“Debate, 4:30, Pérez.” Such is Miles’s wonderfully pointed and predictable refrain in recess, a glimpse of his efficient, effective leadership on the Debate Team and indicator of his precise way of examining the world, whether it’s noticing the absorption spectra of stained glass or when the temperature of a wood stove is in a state of equilibrium. Get to know this Commonwealth junior from Westwood, Massachusetts, who relishes challenge, whether he finds it in the classroom or on the debate stage.
Getting to Know You
What is your favorite book (or a book you’ve re-read)?
My favorite book would probably be John Stuart Mill’s essay “On Liberty.” I think that Mill makes an admirable attempt at balancing the rights of the individual with the prerogatives of the state. There’s plenty to critique in his essay, but also plenty to learn from it.
What do you think is the most intriguing paradox?
Zeno’s paradox of the arrow is an underappreciated but very important one. It asks how motion is possible given that nothing can move over a zero-length interval of time. It actually took more than a millennium for Zeno’s query to receive a proper answer, which was only made possible by the discovery of calculus.
What are your favorite comfort foods?
There’s oatmeal for one. I also have a soft spot for chili.
What was/is your favorite class (at Commonwealth or elsewhere)?
Mr. Sherry’s Calculus Advanced was pretty great. Let’s go with that.
Pen or pencil?
I was a hardcore pencil user until last year. I’ve since switched to using only pens, and I have no intention to go back.
Life as a Commonwealth Student (and Beyond)
What was your first impression of Commonwealth and how has it mapped to your experience?
When I was first getting to know Commonwealth, I had heard that the classes were hard and the teachers assigned lots of work. I’ve found that both of those statements are true, but that isn’t such a bad thing. Yes, there is a lot of homework, but the burden isn’t outrageous; I still have plenty of time for sports, extracurriculars, and leisure. The work is even less burdensome because I almost always find it to be relevant and appropriately calibrated in difficulty.
What has pandemic learning experience been like?
I’m just grateful for the chance to be back in the building, even if it is in a strange and limited capacity. I was really starting to miss 151 Commonwealth, and I think it’s good for my general energy level to get up and go somewhere in the morning.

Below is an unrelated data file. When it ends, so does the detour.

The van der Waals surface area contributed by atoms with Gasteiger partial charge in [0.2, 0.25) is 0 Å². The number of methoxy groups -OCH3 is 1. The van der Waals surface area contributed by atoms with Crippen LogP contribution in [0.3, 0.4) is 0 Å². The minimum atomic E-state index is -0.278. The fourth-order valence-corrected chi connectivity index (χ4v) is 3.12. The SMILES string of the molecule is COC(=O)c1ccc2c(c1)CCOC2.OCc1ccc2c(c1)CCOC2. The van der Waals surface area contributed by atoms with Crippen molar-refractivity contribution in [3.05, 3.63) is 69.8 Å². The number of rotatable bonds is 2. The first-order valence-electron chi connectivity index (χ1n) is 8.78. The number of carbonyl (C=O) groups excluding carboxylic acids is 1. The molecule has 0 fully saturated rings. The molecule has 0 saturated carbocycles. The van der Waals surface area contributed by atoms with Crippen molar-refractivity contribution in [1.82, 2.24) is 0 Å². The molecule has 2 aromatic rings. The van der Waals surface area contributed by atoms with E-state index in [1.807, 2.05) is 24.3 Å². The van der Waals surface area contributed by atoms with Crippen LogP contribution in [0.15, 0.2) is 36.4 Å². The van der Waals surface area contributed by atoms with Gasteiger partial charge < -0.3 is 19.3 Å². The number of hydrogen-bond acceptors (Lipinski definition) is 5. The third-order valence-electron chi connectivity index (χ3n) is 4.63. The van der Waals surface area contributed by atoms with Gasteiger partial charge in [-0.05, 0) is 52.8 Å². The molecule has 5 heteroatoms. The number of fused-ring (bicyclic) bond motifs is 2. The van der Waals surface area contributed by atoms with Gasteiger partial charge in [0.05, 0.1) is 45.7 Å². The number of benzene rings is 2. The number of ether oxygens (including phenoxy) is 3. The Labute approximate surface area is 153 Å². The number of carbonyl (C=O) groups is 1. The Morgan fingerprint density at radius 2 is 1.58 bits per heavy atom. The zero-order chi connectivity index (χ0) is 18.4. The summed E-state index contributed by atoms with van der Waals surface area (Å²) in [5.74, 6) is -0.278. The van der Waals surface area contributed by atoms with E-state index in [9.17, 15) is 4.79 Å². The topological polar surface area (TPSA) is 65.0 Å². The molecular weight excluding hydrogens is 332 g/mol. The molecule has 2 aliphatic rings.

What extracurricular activities are you involved in?
I have never been and am not now a super sporty person—I’m thus slightly surprised by how much I have enjoyed fencing and cross-country. Talking about student clubs, I’m also one of several co-leaders of the school philosophy club; we take a pretty casual approach, talking about anything adjacent to philosophy that the club members find interesting. I dabble in math team as well. But I’m deeply involved in debate.
That’s a good question. I didn’t do debate in middle school, so I’m not sure exactly what drew me to it in high school. I have a pretty strong interest in questions of public policy, so I guess that inclined me toward debate. It also just happened that my freshman Spanish teacher (Mr. Pérez) was the debate coach; that might also have played a role. I’d say that I’ve stuck with debate because I love the challenge that it presents. In parliamentary debate we’re constantly asked to look critically at a proposal and then to defend or critique it in a way that is logical but also persuasive. Impromptu debate presents challenges of a slightly different sort: it asks you to see connections between different ideas and topics, to associate them with each other, and then to explain those associations clearly. I find both events to be difficult and rewarding at the same time.
How has your Commonwealth experience colored the way you look at the world?
The Commonwealth class that’s had the greatest impact on my perception of the world might be Chemistry. I now think of vapor pressure when I see towels drying on a clothesline. Admiring stained glass makes me think about absorption spectra. I notice when the temperature of my wood stove is in a state of equilibrium. As for my future plans, I’ve grown more convinced during my time here that I want to study somewhere within the domain of science after high school. Surely part of that is due to the classes I’ve taken here.
What’s your advice for prospective students considering Commonwealth?
I would recommend Commonwealth to a student like me but also to many students who are quite unlike me. I have friends in my classes with totally different personalities and interests. In spite of our differences, we all appreciate what we’re getting out of our education, and more importantly, we find our work enjoyable in its own right.